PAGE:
My question: how much will they still be Necrons?

    There is a certain plasticity about army updates. Want a flying marine transport? Fine, have a stormraven. Land raider too slow? Why not deep strike it? Want Space Wolves like nob bikers? Thunderwolves. Want new units in general - no problem, although some may be the same kit.

    Are things becoming samey? Look at the huge new Warhammer models. For Skaven? The hellpit abomination. Orcs and goblins? The araknarok spider. For Tomb Kings not in space? The warsphinx and, in the same kit, the necrosphinx. Aren't they all just essentially the same thing? A big monster because it's possible and we'll want it? Rather looks like it.

    But do we really want it? When every army is more or less the same, what makes each unique, shapes a specific challenge for players? I like the fact that the Ork codex makes it so hard for Orks to damage heavy vehicles. Do away with that, as little as it is, and what are we left with? Should Orks be so rationalised, or aliens share universal rules, the FOC?

    Every new army book or codex has new things, new options. Putting aside creeping changes in power, it needs them, or why would we agree to pay for it, suffer that possible internal conflict? But how many new things can the designers think up, or the game support? If you believe the rumours, the Necrons will have a new version of an old rule, almost but not quite the same as a current universal rule. I can believe that. Rules Manufactorum has just posted on more or less this subject.

    Tied to this in my view - and I realise I'm in a minority here too - is the current approach to miniatures and design, which for me can also look rather anodyne. I look at Dark Eldar leather and spikiness and mentally yawn. I look at the Grey Knights and ponder how it can be that despite all the work that's gone in, they're just a space marine's space marine.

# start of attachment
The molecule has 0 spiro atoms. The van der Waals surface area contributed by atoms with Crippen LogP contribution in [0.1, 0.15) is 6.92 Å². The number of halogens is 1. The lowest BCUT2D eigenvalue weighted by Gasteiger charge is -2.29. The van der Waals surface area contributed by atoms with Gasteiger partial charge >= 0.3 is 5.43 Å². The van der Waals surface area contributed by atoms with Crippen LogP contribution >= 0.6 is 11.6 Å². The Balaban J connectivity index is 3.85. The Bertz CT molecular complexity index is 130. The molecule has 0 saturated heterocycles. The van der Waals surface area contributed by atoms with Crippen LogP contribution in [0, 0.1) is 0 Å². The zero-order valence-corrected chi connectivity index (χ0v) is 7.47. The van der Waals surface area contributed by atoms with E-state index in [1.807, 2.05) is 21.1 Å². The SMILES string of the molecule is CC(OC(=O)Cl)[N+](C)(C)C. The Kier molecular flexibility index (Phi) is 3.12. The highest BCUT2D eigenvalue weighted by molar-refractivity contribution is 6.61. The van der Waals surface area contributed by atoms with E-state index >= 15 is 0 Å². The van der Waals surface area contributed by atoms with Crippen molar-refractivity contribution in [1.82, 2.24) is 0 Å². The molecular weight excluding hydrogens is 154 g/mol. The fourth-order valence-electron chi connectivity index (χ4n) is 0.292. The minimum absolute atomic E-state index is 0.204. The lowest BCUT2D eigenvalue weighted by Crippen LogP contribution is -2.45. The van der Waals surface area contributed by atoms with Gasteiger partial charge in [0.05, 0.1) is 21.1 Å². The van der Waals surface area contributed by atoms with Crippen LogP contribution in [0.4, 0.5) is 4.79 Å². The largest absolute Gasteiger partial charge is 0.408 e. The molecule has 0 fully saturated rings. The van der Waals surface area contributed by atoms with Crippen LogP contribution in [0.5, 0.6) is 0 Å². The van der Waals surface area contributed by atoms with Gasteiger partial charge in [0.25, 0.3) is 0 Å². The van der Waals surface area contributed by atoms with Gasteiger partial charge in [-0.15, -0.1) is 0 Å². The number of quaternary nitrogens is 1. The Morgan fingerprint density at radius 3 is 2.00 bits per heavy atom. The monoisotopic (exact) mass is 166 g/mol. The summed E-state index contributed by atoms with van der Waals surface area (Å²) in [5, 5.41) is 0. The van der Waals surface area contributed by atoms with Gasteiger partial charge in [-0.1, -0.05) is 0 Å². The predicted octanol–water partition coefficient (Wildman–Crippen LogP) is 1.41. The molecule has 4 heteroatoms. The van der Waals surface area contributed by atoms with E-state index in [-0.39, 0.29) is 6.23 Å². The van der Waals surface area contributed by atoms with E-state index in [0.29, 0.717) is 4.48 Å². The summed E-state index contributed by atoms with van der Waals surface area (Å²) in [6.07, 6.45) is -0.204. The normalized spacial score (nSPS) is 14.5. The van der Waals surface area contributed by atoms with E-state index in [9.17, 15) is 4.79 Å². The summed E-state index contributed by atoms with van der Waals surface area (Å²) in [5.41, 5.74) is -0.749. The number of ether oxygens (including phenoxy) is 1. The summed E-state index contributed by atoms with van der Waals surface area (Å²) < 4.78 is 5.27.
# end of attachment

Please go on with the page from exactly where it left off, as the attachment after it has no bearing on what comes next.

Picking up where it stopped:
My first feeling is this has something to do with plastic as a material, in that the armies nowadays are generally built around plastic kits. There are thoughts on that here. Interestingly, plastic casting can impose a limit on certain kinds of detail, and it may be the extreme poseability of the modern kits is less intention than by-product. More on that here.

    Although I love the options in the kits, I realise now we have to take a burden upon ourselves in exchange for that luxury. The burden of thinking like a sculptor, doing part of their old job instead of them. I'm willing to take that burden, and take it happily, and try to learn the sculpting skill, guiding that overpowering potential back down into a concrete form.

    But if that's the way things work with miniatures, why not with armies? Do we need to grow there too, take on the rewarding burden of limiting the endless options, which the designers may not want to do, or which the model of a multi-million pound company doesn't necessarily allow? 

    Whatever it is going on in this case, I do often feel that for a thing to be desirable - and a hobby surely ought to be - it must have limits imposed.

    The utility fog of war

    I've brought up the subject of utility fog before, here, but not in the context of use in games.

    A while back I was lucky enough to see some possible stats for an old school roleplaying game. But why is it not more widely used?

    Have a read up on the potential - look at what it could do. Surely it would be come the default form of conflict and exploration? And general utility of course. Even in fantasy or a low-tech future, it could pop up as the tool of a higher power. Maybe it's what makes fantasy possible?

    Players of Warhammer 40,000 might think immediately of chameleoline, a material allowing an assassin some degree of shapeshifting ability. There's a starting point. But AI would need to be high. And how would the material respond to weaponry? Could it defend itself in melee? The T1000 from Terminator 2 is another source of thinking.